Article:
Summary and Conclusion

The initial promise of a click response SP/AP ratio as a sensitive test for endolymphatic hydrops has not been realized (Hornibrook et al., 2016). Although it can be measured by a ET electrode the responses are at least one quarter the magnitude of those obtained by a TT electrode.

ET electrodes are significantly inferior for measuring tone burst responses. Until the signal-to-noise ratio problem of ET electrodes is solved, TT recordings are of greater magnitude and accuracy.

An analysis of 128 Meniere's disease studies (Thorpe et al., 2003) found that the AAO-HNS 1995 definitions were misapplied in 50% of cases, implying that symptom-only criteria are unreliable and can result in underdiagnosis and overdiagnosis. Reliance on a symptom-only diagnosis, based on a pure tone audiogram, has the jeopardy that studies are likely to include patients who do not have the disorder, and to exclude some who do.

Of all investigative tests transtympanic tone burst EcochG remains the simplest, and most sensitive test to diagnose cochlear hydrops to confirm a diagnosis of Meniere's disease. There is agreement that a response of not < −3 mV is diagnostic for endolymphatic hydrops (Dauman and Aran, 1991; Gibson, 1991, 2005, 2009; Conlon and Gibson, 2000; Claes et al., 2011). Clear, reliable tone burst responses can only be achieved at 100 dbnHL, which cannot be achieved by newer model audiology evoked response systems.

As was once for electrocardiography there is an urgent need for universal agreement on equipment specifications (Hohmann et al., 1991; Arenberg et al., 1993; Wuyts et al., 1997), which for the EcochG should produce 100 dBnHL tone bursts.

Author Contributions

The author confirms being the sole contributor of this work and approved it for publication.

Conflict of Interest Statement

The author declares that the research was conducted in the absence of any commercial or financial relationships that could be construed as a potential conflict of interest.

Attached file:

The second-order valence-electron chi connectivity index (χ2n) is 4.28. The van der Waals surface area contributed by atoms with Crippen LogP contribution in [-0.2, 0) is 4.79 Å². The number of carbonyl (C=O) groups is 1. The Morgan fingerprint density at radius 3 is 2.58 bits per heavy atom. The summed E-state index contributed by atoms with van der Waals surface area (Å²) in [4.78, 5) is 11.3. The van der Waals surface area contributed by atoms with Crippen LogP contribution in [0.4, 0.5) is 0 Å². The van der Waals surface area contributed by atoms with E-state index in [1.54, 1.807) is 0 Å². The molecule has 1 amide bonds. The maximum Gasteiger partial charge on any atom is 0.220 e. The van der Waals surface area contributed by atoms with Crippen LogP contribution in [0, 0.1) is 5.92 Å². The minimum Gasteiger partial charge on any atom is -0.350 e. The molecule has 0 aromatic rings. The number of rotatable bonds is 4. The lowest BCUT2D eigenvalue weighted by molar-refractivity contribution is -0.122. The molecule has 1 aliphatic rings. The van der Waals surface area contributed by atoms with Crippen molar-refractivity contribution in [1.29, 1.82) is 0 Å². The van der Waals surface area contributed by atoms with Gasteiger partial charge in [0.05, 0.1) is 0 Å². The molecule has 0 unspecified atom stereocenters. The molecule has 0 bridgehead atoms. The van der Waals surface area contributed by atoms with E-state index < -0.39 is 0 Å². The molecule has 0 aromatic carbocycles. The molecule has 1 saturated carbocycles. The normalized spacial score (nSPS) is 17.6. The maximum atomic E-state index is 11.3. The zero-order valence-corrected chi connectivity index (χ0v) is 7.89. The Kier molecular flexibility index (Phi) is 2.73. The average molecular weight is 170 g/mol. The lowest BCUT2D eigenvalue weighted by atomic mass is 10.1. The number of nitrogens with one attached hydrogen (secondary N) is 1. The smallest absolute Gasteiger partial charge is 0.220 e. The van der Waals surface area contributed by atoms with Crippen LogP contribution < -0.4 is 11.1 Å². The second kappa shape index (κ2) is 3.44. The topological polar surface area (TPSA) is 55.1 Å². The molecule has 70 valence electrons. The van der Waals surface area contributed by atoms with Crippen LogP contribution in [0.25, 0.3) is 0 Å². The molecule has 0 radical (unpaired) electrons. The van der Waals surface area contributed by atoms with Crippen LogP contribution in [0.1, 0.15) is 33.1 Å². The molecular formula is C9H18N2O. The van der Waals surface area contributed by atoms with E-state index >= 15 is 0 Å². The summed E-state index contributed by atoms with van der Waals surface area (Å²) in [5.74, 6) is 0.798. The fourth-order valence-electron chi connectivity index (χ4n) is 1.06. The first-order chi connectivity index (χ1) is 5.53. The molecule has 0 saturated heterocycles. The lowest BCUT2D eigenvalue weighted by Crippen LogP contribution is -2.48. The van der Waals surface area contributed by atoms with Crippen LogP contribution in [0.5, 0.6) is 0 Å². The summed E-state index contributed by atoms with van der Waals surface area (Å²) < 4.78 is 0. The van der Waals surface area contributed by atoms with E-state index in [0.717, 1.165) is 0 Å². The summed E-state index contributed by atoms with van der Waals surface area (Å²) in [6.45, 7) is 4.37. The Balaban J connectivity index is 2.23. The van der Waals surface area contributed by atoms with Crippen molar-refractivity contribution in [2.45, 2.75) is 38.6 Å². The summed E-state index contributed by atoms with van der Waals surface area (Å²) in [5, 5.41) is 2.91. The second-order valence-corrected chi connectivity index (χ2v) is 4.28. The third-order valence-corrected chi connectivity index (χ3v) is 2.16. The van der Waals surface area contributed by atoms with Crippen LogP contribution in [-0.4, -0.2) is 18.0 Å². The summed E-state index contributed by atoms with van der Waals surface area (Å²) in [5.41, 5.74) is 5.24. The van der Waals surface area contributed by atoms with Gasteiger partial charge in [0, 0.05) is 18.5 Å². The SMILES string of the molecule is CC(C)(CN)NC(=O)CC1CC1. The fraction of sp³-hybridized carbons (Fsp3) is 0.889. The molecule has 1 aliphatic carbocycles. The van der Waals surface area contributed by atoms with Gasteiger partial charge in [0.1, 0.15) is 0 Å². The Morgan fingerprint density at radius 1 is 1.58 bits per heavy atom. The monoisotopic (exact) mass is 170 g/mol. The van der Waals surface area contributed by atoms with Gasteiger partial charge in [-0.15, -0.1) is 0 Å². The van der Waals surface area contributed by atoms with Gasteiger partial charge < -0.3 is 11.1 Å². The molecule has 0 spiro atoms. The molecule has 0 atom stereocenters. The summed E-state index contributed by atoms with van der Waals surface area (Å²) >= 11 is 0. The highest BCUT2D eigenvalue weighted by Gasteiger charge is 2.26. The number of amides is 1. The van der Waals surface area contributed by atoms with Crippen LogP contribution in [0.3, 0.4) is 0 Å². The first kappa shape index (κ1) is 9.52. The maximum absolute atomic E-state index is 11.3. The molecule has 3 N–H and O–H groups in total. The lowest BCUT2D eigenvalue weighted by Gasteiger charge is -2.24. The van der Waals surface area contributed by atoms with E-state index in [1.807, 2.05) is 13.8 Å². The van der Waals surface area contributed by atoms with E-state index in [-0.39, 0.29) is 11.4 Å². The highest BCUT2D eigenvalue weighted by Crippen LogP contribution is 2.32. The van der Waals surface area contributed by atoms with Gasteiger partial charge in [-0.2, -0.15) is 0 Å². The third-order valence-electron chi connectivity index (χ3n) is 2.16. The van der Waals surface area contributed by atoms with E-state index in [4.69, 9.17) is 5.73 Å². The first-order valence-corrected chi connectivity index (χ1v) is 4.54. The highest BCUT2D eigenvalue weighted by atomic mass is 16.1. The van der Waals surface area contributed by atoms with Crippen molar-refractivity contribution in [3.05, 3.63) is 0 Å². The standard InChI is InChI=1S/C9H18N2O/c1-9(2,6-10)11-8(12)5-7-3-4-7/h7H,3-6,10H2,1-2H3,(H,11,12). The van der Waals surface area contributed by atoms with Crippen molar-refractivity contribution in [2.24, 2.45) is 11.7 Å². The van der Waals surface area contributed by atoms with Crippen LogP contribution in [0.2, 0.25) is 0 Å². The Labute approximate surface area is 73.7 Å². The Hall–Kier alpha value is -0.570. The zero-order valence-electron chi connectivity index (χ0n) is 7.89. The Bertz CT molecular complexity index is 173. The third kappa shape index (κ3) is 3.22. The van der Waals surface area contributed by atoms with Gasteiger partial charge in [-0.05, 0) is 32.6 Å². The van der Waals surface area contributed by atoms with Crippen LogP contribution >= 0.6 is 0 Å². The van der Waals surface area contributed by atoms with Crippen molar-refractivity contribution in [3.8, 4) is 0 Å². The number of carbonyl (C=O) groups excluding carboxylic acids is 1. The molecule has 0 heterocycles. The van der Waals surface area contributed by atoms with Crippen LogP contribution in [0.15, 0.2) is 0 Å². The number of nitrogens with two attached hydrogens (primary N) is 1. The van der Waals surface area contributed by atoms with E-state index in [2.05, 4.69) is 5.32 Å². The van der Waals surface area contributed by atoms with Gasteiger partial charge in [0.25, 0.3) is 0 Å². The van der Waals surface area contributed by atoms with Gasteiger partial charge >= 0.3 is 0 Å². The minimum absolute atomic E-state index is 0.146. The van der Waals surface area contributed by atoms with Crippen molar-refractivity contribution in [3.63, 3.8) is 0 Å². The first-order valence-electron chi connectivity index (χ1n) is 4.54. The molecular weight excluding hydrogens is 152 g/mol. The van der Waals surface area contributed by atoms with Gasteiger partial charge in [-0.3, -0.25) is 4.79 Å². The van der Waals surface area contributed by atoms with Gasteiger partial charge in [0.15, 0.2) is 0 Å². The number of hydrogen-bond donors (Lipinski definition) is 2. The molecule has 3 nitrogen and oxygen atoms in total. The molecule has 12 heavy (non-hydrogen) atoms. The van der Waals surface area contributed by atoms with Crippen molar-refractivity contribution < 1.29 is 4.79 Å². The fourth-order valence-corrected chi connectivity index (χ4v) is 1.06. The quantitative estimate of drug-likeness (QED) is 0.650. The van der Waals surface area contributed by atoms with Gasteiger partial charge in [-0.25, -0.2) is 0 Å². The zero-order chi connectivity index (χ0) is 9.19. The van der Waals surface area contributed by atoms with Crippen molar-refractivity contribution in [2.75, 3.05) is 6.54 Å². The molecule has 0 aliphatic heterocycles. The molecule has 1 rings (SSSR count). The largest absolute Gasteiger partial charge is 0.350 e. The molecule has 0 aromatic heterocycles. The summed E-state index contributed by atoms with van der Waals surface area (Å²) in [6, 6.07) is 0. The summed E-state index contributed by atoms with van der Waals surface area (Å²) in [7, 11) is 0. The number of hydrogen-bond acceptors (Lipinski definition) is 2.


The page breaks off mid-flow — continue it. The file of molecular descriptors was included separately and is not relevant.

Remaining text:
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Keywords: Meniere's disease, electrocochleography, tone bursts, transtympanic EcochG, clinically certain Meniere's disease

Citation: Hornibrook J (2017) Tone Burst Electrocochleography for the Diagnosis of Clinically Certain Meniere's Disease. Front. Neurosci. 11:301. doi: 10.3389/fnins.2017.00301

Received: 23 December 2016; Accepted: 15 May 2017;
Published: 16 June 2017.

Edited by:

Oliver Adunka, The Ohio State University Columbus, United States

Reviewed by:

Brian Richard Earl, University of Cincinnati, United States
Bryan Kevin Ward, Johns Hopkins School of Medicine, United States

Copyright © 2017 Hornibrook. This is an open-access article distributed under the terms of the Creative Commons Attribution License (CC BY). The use, distribution or reproduction in other forums is permitted, provided the original author(s) or licensor are credited and that the original publication in this journal is cited, in accordance with accepted academic practice. No use, distribution or reproduction is permitted which does not comply with these terms.

*Correspondence: Jeremy Hornibrook, jeremy@jhornibrook.com